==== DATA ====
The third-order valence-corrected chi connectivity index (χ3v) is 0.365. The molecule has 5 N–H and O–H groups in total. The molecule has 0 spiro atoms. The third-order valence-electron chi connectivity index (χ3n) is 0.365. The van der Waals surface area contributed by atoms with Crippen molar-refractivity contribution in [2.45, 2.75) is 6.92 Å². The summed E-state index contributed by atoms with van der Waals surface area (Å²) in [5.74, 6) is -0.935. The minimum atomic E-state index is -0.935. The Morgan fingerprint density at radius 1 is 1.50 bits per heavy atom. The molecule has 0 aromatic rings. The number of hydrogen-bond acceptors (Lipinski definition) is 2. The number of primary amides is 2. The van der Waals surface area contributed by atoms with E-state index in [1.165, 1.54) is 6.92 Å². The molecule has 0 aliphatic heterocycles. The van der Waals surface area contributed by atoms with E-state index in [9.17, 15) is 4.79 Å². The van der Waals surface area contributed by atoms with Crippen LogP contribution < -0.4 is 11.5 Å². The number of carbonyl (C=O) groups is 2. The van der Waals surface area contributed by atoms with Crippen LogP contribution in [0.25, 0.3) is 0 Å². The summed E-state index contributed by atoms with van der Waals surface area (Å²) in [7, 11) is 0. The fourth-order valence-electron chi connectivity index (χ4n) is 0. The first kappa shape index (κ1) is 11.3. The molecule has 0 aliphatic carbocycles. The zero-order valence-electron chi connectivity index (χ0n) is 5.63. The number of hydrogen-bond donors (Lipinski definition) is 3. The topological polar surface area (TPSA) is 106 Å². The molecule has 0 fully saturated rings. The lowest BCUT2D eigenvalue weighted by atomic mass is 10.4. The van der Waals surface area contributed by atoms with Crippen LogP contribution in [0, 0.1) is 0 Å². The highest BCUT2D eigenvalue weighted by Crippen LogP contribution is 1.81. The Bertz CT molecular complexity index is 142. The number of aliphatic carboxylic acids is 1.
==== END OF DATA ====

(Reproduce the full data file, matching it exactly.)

The third-order valence-corrected chi connectivity index (χ3v) is 0.365. The molecule has 5 N–H and O–H groups in total. The molecule has 0 spiro atoms. The third-order valence-electron chi connectivity index (χ3n) is 0.365. The van der Waals surface area contributed by atoms with Crippen molar-refractivity contribution in [2.45, 2.75) is 6.92 Å². The summed E-state index contributed by atoms with van der Waals surface area (Å²) in [5.74, 6) is -0.935. The minimum atomic E-state index is -0.935. The Morgan fingerprint density at radius 1 is 1.50 bits per heavy atom. The molecule has 0 aromatic rings. The number of hydrogen-bond acceptors (Lipinski definition) is 2. The number of primary amides is 2. The van der Waals surface area contributed by atoms with E-state index in [1.165, 1.54) is 6.92 Å². The molecule has 0 aliphatic heterocycles. The van der Waals surface area contributed by atoms with E-state index in [9.17, 15) is 4.79 Å². The van der Waals surface area contributed by atoms with Crippen LogP contribution < -0.4 is 11.5 Å². The number of carbonyl (C=O) groups is 2. The van der Waals surface area contributed by atoms with Crippen LogP contribution in [0.25, 0.3) is 0 Å². The summed E-state index contributed by atoms with van der Waals surface area (Å²) in [7, 11) is 0. The fourth-order valence-electron chi connectivity index (χ4n) is 0. The first kappa shape index (κ1) is 11.3. The molecule has 0 aliphatic carbocycles. The zero-order valence-electron chi connectivity index (χ0n) is 5.63. The number of hydrogen-bond donors (Lipinski definition) is 3. The topological polar surface area (TPSA) is 106 Å². The molecule has 0 fully saturated rings. The lowest BCUT2D eigenvalue weighted by atomic mass is 10.4. The van der Waals surface area contributed by atoms with Crippen LogP contribution in [0, 0.1) is 0 Å². The highest BCUT2D eigenvalue weighted by Crippen LogP contribution is 1.81. The Bertz CT molecular complexity index is 142. The number of aliphatic carboxylic acids is 1.